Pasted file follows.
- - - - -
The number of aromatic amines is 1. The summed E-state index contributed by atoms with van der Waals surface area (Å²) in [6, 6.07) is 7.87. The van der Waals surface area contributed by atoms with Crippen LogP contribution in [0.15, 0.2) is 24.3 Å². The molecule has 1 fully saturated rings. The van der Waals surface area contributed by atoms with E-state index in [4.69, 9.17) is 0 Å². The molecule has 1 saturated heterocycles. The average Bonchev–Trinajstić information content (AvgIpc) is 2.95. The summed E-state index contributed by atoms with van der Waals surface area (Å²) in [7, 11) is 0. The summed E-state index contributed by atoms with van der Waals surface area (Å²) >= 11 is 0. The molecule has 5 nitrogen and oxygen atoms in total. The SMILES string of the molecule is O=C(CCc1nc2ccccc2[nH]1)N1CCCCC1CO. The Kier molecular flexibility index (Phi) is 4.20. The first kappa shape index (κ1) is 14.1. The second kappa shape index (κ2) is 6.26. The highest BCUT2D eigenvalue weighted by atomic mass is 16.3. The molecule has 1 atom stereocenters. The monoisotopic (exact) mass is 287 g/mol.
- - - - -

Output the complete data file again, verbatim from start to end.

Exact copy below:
The number of aromatic amines is 1. The summed E-state index contributed by atoms with van der Waals surface area (Å²) in [6, 6.07) is 7.87. The van der Waals surface area contributed by atoms with Crippen LogP contribution in [0.15, 0.2) is 24.3 Å². The molecule has 1 fully saturated rings. The van der Waals surface area contributed by atoms with E-state index in [4.69, 9.17) is 0 Å². The molecule has 1 saturated heterocycles. The average Bonchev–Trinajstić information content (AvgIpc) is 2.95. The summed E-state index contributed by atoms with van der Waals surface area (Å²) in [7, 11) is 0. The summed E-state index contributed by atoms with van der Waals surface area (Å²) >= 11 is 0. The molecule has 5 nitrogen and oxygen atoms in total. The SMILES string of the molecule is O=C(CCc1nc2ccccc2[nH]1)N1CCCCC1CO. The Kier molecular flexibility index (Phi) is 4.20. The first kappa shape index (κ1) is 14.1. The second kappa shape index (κ2) is 6.26. The highest BCUT2D eigenvalue weighted by atomic mass is 16.3. The molecule has 1 atom stereocenters. The monoisotopic (exact) mass is 287 g/mol.